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Depression is frequently encountered in the context of many cardiovascular diseases. The epidemiology, pathophysiology, clinical presentation, and course of the depression vary in each of these medical conditions. They are therefore discussed separately in this chapter. However, the treatment of depression in the context of these various cardiovascular diseases differs very little and thus is covered in a single section at the end.



Coronary heart disease (CHD) results from narrowing of the arteries that supply blood to the heart, leading to acute myocardial infarction (MI), angina pectoris, and other ischemic heart disease. The American Heart Association estimates that 15 million Americans have CHD, a prevalence of 6.4% among adults aged 20 or older.1 Approximately 700,000 Americans have a new or recurrent MI each year.1 While rates of hospitalization and death due to MI decreased from 1999 to 2009, CHD was still the cause of one in six deaths in 2009.1 The 5-year mortality rate following a first MI is 36% for men and 47% for women aged 45 and older. Additionally, CHD is estimated to cost $195 billion per year in the United States in direct and indirect costs (Figs. 7-1 to 7-3).1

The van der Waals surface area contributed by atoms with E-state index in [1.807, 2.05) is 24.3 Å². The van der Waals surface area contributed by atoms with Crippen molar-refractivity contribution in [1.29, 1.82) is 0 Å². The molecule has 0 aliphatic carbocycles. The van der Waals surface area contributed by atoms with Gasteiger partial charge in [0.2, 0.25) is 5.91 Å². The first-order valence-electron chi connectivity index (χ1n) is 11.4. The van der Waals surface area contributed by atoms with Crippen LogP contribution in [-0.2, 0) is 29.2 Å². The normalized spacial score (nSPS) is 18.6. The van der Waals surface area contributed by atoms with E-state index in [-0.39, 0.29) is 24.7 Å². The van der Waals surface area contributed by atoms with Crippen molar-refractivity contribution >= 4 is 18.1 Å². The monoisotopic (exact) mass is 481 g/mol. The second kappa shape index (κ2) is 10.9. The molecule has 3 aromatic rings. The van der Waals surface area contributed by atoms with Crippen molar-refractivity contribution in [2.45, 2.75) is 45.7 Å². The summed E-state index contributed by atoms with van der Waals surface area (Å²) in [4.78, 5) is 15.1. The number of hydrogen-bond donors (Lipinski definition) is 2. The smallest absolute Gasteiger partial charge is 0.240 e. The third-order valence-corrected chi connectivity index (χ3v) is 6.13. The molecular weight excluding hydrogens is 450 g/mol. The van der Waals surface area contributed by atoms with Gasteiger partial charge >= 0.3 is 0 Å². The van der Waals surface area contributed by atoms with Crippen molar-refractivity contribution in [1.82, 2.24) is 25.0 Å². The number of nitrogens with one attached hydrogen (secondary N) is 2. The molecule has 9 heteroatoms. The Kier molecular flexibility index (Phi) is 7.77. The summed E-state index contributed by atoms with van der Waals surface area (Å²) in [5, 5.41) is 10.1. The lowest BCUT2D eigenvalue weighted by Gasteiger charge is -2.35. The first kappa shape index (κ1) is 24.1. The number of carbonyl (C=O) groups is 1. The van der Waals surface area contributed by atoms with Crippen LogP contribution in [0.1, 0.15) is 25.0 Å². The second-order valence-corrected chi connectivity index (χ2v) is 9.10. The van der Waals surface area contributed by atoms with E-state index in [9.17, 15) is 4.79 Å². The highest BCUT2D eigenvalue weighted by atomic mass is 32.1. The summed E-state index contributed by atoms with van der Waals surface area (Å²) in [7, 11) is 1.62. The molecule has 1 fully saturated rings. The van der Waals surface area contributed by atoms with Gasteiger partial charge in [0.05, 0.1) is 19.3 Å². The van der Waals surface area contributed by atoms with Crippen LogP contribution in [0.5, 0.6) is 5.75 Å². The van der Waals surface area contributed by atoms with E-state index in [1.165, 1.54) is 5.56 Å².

Figure 7-1

Top six causes of death in the Unites States, 2010. (Data from NHLBI fact book (2012) and Murphy SL, Jiaquan X, Kochanek KD. Deaths: Final Data for 2010, Natl Vital Stat Rep. 2013;61(4):1–117.)

Figure 7-2

Estimated total cost to the U.S. Economy, 2009. (Data from NHLBI fact book (2012) and Heidenreich PA, Trogdon JG, Khavjou OA, et al: Forecasting the future of cardiovascular disease in the United States: a policy statement from the American Heart Association, Circulation. 2011;123(8):933–944.)

Figure 7-3

Mean risk of depression for selected illnesses (% prevalence for particular disease).

CHD is associated with elevated rates of depression. Prevalence of major depressive disorder (MDD) is approximately 17% to 27% among patients with CHD,2 compared to an estimated lifetime prevalence of 16% in the general population.3 An additional 20% to 30% of patients with CHD experience minor depression or subsyndromal depressive symptoms following MI.46 Patients undergoing coronary artery bypass graft surgery (CABG) due to CHD demonstrate rates of depression of about 20% to 25%, and rates as high as 38% are reported when minor depression is included.7,8 CHD is also associated with an increased risk of suicide, particularly within the first month of an MI, although the elevated risk may persist for several years.9

In addition to co-occurrence in individuals with already established CHD, depression ...

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